hairyfeet (841228) | more than 2 years ago | (#38473430)

Problem was that was the default behavior on WMP 7-9. It doesn't do this anymore but you'd be surprised how many "XP Pirate Edition" boxes are out there with updates disabled so they don't get WGA'd.

Frankly I wouldn't be surprised if a good 70%+ of the zombies out there are pirate Windows, which is why i say MSFT's answer to piracy was brain dead. The correct move would have been to have a $50 special for Windows home which until they stupidly got rid of it Win 7 HP was replacing pirated Windows left and right thanks to the $50 price tag. MSFT needs to learn there is a price that above which the pirated version becomes a more attractive deal and I'd say that price is over $50 for Home.

Re:Standard Practice (1)

SuricouRaven (1897204) | more than 2 years ago | (#38471286)

That is obvious. WMP is the player that comes preinstalled on windows, and unless they have need for something else, that is the player most people will continue to use. Same reason IE remains so popular, and the reason Bing is the second-most-popular search engine for English-language searches.

You can insert some microsoft-bashing here if you want, but to be fair, every OS bundles a ton of helpful programs now for web-browsing and media-playing.

Re:Standard Practice (1)

mcgrew (92797) | more than 2 years ago | (#38474064)

Whoever came up with that scheme was stupid and I don't know any other player than WMP that ever supported it, since it was 99.99% used for malware and 0.01% for legitimate uses.

It had legitimate uses???

The same problem exists with WiMP and MP3s. MP3s don't support DRM, WMAs do. So you can imbed a trojan link in the WMA file, rename it MP3, and WiMP will play the song AND the malware. Like you say, no other media player does that, and I see no legit use for it EXCEPT malware.

Maybe Norton or McAfee paid MS for this "feature". It sure makes their software more necessary!

Re:Standard Practice (3, Interesting)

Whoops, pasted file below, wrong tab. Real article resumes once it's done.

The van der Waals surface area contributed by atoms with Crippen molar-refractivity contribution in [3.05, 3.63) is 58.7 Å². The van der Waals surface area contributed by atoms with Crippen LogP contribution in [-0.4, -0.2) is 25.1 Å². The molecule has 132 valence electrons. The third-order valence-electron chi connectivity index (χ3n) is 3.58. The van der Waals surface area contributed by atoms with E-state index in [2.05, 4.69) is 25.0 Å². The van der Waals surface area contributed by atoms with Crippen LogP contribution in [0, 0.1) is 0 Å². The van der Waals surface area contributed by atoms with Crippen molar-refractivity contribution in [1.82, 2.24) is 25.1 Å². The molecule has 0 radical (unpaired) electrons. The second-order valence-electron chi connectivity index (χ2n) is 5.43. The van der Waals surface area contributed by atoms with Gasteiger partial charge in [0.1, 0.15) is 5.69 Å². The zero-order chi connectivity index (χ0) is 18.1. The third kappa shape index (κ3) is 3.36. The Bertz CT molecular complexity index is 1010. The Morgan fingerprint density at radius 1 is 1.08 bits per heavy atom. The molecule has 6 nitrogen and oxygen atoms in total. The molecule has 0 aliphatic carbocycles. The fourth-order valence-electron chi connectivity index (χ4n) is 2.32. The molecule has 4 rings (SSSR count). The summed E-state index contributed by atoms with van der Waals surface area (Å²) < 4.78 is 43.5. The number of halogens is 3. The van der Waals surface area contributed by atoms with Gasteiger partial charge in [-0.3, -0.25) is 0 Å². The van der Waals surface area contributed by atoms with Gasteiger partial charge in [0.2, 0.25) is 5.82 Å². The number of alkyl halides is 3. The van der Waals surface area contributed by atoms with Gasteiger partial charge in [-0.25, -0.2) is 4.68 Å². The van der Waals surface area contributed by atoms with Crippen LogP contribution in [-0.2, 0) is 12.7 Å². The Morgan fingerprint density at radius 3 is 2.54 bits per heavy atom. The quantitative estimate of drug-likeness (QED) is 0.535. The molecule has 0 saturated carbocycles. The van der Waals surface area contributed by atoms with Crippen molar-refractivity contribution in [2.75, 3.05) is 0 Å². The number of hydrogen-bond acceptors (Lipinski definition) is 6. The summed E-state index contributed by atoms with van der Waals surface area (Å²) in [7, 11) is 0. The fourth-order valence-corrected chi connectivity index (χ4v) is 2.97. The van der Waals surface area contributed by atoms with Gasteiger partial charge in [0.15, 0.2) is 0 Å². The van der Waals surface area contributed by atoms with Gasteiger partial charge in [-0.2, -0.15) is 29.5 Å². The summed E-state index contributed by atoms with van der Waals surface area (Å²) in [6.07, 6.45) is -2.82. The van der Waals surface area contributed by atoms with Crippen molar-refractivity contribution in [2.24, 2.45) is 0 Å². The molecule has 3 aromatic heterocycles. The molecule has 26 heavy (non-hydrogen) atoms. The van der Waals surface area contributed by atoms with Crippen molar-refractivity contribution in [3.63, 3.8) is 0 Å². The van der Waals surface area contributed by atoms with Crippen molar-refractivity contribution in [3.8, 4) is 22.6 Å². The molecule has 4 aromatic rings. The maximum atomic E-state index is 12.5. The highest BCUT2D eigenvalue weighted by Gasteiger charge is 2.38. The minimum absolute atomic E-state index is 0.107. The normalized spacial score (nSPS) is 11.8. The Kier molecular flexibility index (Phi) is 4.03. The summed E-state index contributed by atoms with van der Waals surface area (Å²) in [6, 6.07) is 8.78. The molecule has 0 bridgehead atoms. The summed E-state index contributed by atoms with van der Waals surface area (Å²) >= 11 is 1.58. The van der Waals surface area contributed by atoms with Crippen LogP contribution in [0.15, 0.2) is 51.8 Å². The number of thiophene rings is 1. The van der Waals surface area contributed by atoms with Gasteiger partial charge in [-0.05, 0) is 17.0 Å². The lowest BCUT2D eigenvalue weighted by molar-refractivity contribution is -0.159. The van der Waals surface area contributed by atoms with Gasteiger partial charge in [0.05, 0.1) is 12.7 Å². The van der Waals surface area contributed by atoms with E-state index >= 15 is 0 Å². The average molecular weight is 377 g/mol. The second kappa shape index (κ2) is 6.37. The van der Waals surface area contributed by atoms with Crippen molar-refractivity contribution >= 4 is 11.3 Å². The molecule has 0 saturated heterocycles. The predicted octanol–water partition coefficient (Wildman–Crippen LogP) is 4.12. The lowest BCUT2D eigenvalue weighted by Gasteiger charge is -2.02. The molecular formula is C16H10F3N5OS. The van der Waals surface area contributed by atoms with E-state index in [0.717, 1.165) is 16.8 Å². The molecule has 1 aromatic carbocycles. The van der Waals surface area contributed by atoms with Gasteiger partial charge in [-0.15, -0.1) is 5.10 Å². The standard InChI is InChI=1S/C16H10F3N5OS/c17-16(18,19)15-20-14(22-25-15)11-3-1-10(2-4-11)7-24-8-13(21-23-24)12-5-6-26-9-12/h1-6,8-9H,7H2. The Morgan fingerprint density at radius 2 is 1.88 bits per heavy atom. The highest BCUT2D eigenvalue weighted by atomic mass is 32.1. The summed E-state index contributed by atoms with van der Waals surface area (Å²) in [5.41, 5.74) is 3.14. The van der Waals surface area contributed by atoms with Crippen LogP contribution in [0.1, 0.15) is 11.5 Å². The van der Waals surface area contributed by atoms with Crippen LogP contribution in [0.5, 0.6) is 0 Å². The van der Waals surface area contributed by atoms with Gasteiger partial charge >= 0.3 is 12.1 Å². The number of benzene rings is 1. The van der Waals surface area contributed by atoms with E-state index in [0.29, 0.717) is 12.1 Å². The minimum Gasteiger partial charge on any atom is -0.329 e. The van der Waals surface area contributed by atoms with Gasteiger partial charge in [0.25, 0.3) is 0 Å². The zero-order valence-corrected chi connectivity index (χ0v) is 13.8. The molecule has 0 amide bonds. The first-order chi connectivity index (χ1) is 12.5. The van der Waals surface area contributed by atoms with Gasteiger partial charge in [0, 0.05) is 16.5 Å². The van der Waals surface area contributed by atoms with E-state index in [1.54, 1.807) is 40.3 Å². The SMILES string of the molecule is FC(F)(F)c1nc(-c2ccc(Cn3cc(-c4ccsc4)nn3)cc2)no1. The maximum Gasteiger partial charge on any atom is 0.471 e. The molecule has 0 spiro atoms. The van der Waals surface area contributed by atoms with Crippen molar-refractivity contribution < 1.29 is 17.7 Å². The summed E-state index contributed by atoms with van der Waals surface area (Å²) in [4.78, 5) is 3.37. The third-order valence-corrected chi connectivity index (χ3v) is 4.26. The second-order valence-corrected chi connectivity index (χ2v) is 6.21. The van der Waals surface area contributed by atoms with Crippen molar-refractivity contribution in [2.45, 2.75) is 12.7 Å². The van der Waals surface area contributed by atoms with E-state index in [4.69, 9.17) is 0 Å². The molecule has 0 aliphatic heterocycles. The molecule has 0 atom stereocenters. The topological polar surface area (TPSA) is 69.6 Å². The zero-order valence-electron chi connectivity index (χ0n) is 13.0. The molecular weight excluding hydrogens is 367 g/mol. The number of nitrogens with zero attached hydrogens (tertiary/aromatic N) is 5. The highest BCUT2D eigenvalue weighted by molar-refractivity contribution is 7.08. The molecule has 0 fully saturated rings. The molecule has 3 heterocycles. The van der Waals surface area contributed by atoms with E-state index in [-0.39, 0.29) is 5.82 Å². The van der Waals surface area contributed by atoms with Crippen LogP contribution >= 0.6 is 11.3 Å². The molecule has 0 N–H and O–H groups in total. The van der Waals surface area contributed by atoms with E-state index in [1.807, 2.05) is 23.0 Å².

mlts (1038732) | more than 2 years ago | (#38472192)

I don't know if they will get with fines (most of the time, playing the three monkey game will be enough to avoid civil/criminal charges.)

However, this is a lesson to everyone: After buying any new storage media, completely erase it first. This is something I try to keep the habit of doing, be it a USB flash drive, a SD card for my phone, external hard disks, or an internal HDD of a new PC.

The best utility, hands down, is HDDErase because it tells the drive controller to do the dirty work and erase everything, including the host protected area, sector relocation table, etc. I then follow it up by a DBAN, or at least a dd if=/dev/zero of=/dev/sdwhatever. If one can't do an ATA erase, then zeroing it out with a couple passes is the next best thing.

If only on Windows, encrypting the disk with BitLocker, then running the format command will help. The format command in Vista and newer checks to see if the previous data was a BitLocker volume, and if so, scrub away the remnants of the old volume keys. You can use TrueCrypt and create a dummy volume for the same result.

I erase data before using a drive for three reasons:

First, to exercise the drive and all accessible sectors, so the drive relocates marginal stuff immediately. In the old days, you could periodically low level format a HDD which would shrink the drive's capacity, but extend the life of the drive by cleaning out the relocation table and making it ready for handling new defects encountered. However, new drives don't have this, so the next best thing is to test all sectors before use.

Second, there have been cases of people facing criminal and civil charges for data on their storage media that wasn't theirs... it came with the device. Whether this is true or not can be debated, but it is best to not let it happen in the first place.

Third, there is always the chance of malware be installed somewhere along the supply chain. By completely zeroing it out from the MBR to the last sectors, this threat is mitigated for the most part.

This also shows another sad fact. There are a number of "computer repair" places that are pretty shady. I'm sure most readers of /. can likely do better than a lot of repair joints.

Re:Standard Practice (2)

thegarbz (1787294) | more than 2 years ago | (#38469518)

It's not standard practice by most retailers, just a few dodgy ones and quite frowned upon by the ACCC. JB Hi-Fi have been caught [accc.gov.au] doing it with mobile phones.

Re:Standard Practice (0)